If you’re new at Shades or have been here for a while, we love to read the Bible. It’s the best book ever written because it’s a tale of kings, creation, prophets, death, persecution, faith, parables … the most grand, dramatic, and hopeful story ever told with a main character, Jesus, who came from heaven to earth to save us from our sins. This story is unparalleled, and we believe it has power to transform each of us as we read.
This year as a church, we’re walking through the Chronological Bible Reading Plan. We’ll be posting a weekly blog on Sunday mornings so you have a guided daily look and question prompts for each day of your reading.
*You can begin this plan at any point throughout the year. Simply begin at week one and follow the plan for a year!
We begin our year of reading where we always do – with Genesis’ account of creation and primordial history. The grand sweeping vistas of God’s powerful words in Genesis one zoom into a personal involvement in the creation of human beings in Genesis two. The key conflict of world history and a hint at the solution emerges in Genesis three. After the world spins nearly out of control, we’re introduced to Abram through whom the world will be blessed. Before moving on to Abram’s story, we’ll take an interlude to look at the life of Job to see a picture of faithfulness and steadfastness in a world gone wrong.
The first three chapters of the Bible set the foundation for everything that follows - including how Christians understand God, the world, and humanity. I love how Greg Gilbert explains this in the ESV Story of Redemption Bible: “Right from the beginning the Bible plants its flag: There is no mere tribal god or one who can be safely ignored. This is the Almighty Creator, the Sovereign God of all the universe … He is not merely taking preexisting material and shaping it into something new. God simply and powerfully speaks the cosmos into existence.” In Genesis three, temptation to dis-trust God’s word nurtures the destructive desire to be like God and ultimately leads to brokenness in the relationships between God, his people, and creation.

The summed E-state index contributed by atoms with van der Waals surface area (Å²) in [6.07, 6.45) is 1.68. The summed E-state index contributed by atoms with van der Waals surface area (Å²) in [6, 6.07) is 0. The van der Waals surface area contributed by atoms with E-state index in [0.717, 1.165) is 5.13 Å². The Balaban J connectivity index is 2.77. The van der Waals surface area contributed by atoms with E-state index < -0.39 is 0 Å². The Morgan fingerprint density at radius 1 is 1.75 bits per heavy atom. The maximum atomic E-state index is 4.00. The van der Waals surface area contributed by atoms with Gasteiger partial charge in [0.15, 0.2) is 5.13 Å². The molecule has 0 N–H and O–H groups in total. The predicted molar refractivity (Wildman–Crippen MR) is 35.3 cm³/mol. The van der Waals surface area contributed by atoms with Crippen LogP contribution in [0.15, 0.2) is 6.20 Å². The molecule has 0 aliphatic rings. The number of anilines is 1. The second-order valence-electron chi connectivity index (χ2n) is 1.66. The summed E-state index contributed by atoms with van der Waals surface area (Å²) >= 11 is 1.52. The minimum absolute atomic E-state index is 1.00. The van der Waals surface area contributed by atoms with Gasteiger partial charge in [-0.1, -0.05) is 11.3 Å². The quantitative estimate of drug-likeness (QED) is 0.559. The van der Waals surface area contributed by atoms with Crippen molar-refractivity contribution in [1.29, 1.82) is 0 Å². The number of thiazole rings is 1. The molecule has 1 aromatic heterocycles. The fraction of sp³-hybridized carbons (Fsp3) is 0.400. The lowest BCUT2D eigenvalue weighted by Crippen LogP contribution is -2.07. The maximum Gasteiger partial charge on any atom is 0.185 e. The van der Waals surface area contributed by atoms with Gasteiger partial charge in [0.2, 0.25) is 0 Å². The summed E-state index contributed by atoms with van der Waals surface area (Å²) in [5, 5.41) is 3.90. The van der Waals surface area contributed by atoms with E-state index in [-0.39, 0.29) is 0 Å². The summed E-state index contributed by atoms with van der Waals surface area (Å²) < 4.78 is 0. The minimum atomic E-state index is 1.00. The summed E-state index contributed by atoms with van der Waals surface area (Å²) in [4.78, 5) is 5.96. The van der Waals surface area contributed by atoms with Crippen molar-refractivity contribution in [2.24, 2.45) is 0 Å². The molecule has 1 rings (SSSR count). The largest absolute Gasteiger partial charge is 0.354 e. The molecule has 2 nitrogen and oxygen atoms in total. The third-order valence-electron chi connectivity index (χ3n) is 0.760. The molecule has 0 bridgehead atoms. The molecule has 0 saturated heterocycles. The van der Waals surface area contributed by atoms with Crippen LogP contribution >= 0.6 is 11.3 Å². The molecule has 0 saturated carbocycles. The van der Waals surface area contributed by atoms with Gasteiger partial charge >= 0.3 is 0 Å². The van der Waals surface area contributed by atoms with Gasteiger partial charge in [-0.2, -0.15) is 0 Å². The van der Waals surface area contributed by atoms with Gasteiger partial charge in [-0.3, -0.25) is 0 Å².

Because the Bible is an epic story of redemption, the major conflict of the Bible has cosmic consequences. The first human family is dysfunctional as Cain murders Abel out of jealousy. But the Lord provides another righteous descendent in Seth, through whom people call upon the name of the Lord. Even still, unrighteousness increases until God’s righteousness overflows in judgment.
The flood receded from the earth and Noah’s family emerged from the ark to be fruitful and multiply under the blessing of God’s new covenant with all creation affirming his intention to never again strike down every living creature - especially humans who are uniquely created in God’s image (9:6). Noah’s family indeed becomes fruitful and multiplies, but they do not “fill the earth.” Instead, they settled at Shinar and create the Tower of Babel to make a name for themselves. In response to their pride, God confused their languages and scattered them across the earth. In the first 11 chapters of Genesis, humanity moved from a Garden to a City in all the wrong ways. But the stage is set for a new covenant in Genesis 12.
These first few chapters of Job are familiar because they’re easiest to follow. It’s the narrative introduction before we read the “poetic” discussions between Job and his three friends. James 5:11 summarizes a major theme we should pay attention to in Job: “Behold, we consider those blessed who remained steadfast. You have heard of the steadfastness of Job, and you have seen the purpose of the Lord, how the Lord is compassionate and merciful.” As we read in the coming days, keep Job’s steadfastness and the Lord’s compassion in our mind.
In chapters six and seven, Job responds to his friend Eliphaz saying his request and complaint to God are right/just because he’s asking sincerely from a place of hopelessness. In chapter eight, another friend names Bildad interjects calling Job to repent for his foolish words because if Job were actually blameless, God would not be punishing him. Job affirms Bildad’s view of God’s righteousness and judgment – but still calls for God’s compassion and requests someone to arbitrate between them.
Job continues his plea in chapter 10 expressing his feeling that God has hidden his kindness and love from Job while being exacting in judgment against him. Job recognizes his life is short and longs for just a bit of happiness before he returns to the dust. In chapter 11, Job’s third friend speaks up saying “God exacts less of your than you deserve” (11:6). Job affirms this in chapter 12 recognizing God holds all things in his hand and controls all of creation. Despite all this, Job is committed to his steadfast hope in the character of God.
Job continues reasoning from his relentless hope in God. Though death comes to all and God alone knows the day, Job asks to be left alone to enjoy its brevity. Humans only live once and there is no hope after death unless God restores our life. Job’s reflection here strikes me as a vague, but complex, belief in life after death (if not resurrection!). Chapter 15 records Eliphaz’s accusation that Job speaks wrongly of God because nothing on earth is pure or right in God’s eyes. Instead, Eliphaz affirms the worldly wisdom that the wicked are justly punished by God in this life. But Job dismisses his friends as miserable comforters and looks to God himself as his witness and comforter.